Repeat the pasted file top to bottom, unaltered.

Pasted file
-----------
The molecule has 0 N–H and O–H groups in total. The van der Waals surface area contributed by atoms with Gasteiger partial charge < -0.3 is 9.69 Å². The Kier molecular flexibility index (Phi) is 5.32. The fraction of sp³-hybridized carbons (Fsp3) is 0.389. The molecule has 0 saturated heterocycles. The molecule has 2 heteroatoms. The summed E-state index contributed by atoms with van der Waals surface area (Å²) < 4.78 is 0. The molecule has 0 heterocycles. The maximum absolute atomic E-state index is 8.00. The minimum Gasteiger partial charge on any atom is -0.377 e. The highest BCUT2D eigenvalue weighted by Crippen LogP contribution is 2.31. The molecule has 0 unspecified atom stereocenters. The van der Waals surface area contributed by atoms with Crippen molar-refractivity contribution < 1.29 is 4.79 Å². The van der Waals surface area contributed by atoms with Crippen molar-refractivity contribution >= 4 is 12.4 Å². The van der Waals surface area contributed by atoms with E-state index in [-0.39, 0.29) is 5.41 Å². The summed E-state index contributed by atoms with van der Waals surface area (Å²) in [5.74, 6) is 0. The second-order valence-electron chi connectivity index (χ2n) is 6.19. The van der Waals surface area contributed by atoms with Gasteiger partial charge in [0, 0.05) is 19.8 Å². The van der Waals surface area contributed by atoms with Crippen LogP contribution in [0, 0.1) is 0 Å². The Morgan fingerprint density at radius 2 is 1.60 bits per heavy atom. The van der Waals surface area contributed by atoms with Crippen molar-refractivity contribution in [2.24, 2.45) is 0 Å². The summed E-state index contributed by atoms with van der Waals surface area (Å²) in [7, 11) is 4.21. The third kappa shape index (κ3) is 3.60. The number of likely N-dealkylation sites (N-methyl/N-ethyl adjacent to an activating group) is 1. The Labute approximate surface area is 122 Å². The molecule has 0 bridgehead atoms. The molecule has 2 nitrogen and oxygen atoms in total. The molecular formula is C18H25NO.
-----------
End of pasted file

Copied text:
The molecule has 0 N–H and O–H groups in total. The van der Waals surface area contributed by atoms with Gasteiger partial charge < -0.3 is 9.69 Å². The Kier molecular flexibility index (Phi) is 5.32. The fraction of sp³-hybridized carbons (Fsp3) is 0.389. The molecule has 0 saturated heterocycles. The molecule has 2 heteroatoms. The summed E-state index contributed by atoms with van der Waals surface area (Å²) < 4.78 is 0. The molecule has 0 heterocycles. The maximum absolute atomic E-state index is 8.00. The minimum Gasteiger partial charge on any atom is -0.377 e. The highest BCUT2D eigenvalue weighted by Crippen LogP contribution is 2.31. The molecule has 0 unspecified atom stereocenters. The van der Waals surface area contributed by atoms with Crippen molar-refractivity contribution < 1.29 is 4.79 Å². The van der Waals surface area contributed by atoms with Crippen molar-refractivity contribution >= 4 is 12.4 Å². The van der Waals surface area contributed by atoms with E-state index in [-0.39, 0.29) is 5.41 Å². The summed E-state index contributed by atoms with van der Waals surface area (Å²) in [5.74, 6) is 0. The second-order valence-electron chi connectivity index (χ2n) is 6.19. The van der Waals surface area contributed by atoms with Gasteiger partial charge in [0, 0.05) is 19.8 Å². The van der Waals surface area contributed by atoms with Crippen LogP contribution in [0, 0.1) is 0 Å². The Morgan fingerprint density at radius 2 is 1.60 bits per heavy atom. The van der Waals surface area contributed by atoms with Crippen molar-refractivity contribution in [2.24, 2.45) is 0 Å². The summed E-state index contributed by atoms with van der Waals surface area (Å²) in [7, 11) is 4.21. The third kappa shape index (κ3) is 3.60. The number of likely N-dealkylation sites (N-methyl/N-ethyl adjacent to an activating group) is 1. The Labute approximate surface area is 122 Å². The molecule has 0 bridgehead atoms. The molecule has 2 nitrogen and oxygen atoms in total. The molecular formula is C18H25NO.